Students can apply for scholarships now, he said, with help from an app that provides links to grants in the academic area they’re interested in.

“You need to be filling out a scholarship form every day,” he urged them. “You’ve got to go chase it.”

He told them schools can’t give them a precise aid offer until they have the federal data. Then the students will finally know how much it will cost them to go to that college. If they need to correct something on the form, they need to do it as soon as possible, to avoid further delays, he said.

But they can’t do that yet; the government has said the system can’t handle it, he said.

“It’s very confusing,” a student said.

The staff members nodded.

Washington told them to talk with the adults in their lives and vent: “Just lay it all out there. Because it’s a lot. … You’re still trying to graduate, and you’ve got all this other stuff. … It’s crazy. This is across America.”

Betty Wonde, an 18-year-old senior at Paint Branch High School in Maryland, hadn’t filled out the form before arriving at the event. Her older sister told her it was complicated and she would definitely need guidance to get through it. Wonde has been accepted with scholarships to the University of Maryland and Hope College. She is waiting to hear from Tufts University, Boston College and others.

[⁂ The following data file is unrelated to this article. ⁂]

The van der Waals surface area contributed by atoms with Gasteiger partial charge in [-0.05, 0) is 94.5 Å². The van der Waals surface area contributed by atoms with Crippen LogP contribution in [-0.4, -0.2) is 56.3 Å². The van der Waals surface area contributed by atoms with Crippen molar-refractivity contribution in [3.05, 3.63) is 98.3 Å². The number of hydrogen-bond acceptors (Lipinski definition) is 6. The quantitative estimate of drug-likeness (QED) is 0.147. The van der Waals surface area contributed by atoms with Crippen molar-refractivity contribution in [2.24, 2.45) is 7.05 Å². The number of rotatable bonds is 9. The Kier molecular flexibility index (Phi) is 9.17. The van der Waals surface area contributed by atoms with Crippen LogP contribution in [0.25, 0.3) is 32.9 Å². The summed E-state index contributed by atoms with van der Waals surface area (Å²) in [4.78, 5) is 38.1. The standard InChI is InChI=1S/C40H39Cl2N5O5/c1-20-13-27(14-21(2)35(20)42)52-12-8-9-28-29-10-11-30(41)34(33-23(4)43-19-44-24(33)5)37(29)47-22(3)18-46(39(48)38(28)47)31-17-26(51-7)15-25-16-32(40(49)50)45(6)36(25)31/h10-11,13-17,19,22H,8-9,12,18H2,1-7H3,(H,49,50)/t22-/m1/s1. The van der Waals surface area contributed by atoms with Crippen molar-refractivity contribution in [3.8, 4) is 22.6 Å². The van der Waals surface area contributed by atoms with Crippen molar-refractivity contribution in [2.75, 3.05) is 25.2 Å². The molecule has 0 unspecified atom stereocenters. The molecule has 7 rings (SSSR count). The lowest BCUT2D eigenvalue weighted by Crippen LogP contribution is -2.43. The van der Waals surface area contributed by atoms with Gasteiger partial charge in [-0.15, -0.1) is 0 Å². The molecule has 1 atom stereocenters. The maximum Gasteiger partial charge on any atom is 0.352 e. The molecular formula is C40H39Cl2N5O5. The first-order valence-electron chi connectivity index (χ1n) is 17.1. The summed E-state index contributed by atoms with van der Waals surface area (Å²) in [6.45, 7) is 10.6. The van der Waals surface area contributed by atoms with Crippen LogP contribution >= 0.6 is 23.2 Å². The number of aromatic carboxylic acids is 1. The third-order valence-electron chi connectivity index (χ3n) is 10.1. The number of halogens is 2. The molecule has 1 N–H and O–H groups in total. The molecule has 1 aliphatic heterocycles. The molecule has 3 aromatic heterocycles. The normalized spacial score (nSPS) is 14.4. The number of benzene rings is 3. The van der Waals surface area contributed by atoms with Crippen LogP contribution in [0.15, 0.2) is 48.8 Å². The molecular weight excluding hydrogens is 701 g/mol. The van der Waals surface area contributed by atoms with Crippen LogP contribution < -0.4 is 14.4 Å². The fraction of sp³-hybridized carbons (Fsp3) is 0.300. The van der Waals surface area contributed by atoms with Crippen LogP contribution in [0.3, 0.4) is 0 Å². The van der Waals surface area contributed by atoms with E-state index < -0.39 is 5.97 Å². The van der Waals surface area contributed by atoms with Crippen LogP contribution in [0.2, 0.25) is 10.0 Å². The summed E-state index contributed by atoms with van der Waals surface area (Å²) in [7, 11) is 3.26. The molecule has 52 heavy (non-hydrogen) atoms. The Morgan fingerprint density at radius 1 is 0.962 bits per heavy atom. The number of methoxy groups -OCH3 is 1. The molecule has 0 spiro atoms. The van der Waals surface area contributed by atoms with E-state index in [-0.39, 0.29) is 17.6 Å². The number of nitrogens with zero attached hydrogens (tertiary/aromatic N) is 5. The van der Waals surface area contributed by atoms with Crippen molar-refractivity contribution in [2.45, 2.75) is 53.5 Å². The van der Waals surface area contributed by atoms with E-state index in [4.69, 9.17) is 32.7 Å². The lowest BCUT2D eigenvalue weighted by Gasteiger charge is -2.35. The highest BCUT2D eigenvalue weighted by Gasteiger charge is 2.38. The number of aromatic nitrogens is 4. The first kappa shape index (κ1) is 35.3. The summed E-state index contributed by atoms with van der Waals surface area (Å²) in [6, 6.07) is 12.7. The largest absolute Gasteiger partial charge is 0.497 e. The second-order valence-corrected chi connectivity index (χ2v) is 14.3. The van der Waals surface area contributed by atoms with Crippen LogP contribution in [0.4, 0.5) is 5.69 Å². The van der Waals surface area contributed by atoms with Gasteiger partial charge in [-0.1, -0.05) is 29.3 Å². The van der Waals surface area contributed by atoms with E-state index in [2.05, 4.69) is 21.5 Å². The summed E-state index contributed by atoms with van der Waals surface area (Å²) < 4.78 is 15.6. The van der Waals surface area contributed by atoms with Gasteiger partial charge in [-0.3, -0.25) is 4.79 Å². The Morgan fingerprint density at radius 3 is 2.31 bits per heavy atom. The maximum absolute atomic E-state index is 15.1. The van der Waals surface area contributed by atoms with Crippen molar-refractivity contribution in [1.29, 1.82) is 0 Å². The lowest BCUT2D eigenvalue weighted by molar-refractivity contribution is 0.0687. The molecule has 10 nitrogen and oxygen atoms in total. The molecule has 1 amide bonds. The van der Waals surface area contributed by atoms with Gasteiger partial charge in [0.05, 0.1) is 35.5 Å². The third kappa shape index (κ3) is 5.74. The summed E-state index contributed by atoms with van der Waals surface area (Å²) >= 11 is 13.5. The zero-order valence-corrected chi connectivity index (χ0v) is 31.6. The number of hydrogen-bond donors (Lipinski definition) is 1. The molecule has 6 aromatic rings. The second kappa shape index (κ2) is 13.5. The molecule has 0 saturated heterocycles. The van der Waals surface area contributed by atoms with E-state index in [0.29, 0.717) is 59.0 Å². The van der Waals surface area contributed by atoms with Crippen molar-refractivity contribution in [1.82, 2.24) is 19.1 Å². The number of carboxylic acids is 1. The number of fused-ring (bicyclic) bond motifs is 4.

She’s planning to study neuroscience and global affairs next year after she gets through the FAFSA.

It was nerve-racking to fill out the form, said Selam Demeke, an 18-year-old senior at Justice High School in Virginia. “I was afraid I’d make some mistake — or translate something wrong for my father,” she said. Her parents came to the United States from Ethiopia in 2006 to give their children better educational opportunities. Like some other students at the event, she had learned of it through the African Diaspora College Access Program.

Demeke will be going to Brown University in the fall with tuition, room and board paid for by the school through a partnership with QuestBridge, a nonprofit that helps connect high-achieving students from low-income backgrounds with colleges. But she is hoping for aid to help her get to the campus and cover other personal expenses. She said her father is a taxi driver, her mother is unemployed and she comes from a family of six.

“That was super helpful,” Aaron Mengesha said as the event ended. He has been worried about how to pay for college and was happy to have gotten into U-Md. because it has in-state tuition and a strong engineering program. He filled out the FAFSA as soon as the form became available. “I’m hoping for a lot of aid,” he said.

“It’s unfortunate there’s a delay,” his brother said. “I’ve got to make my decision without knowing the biggest burden — price.”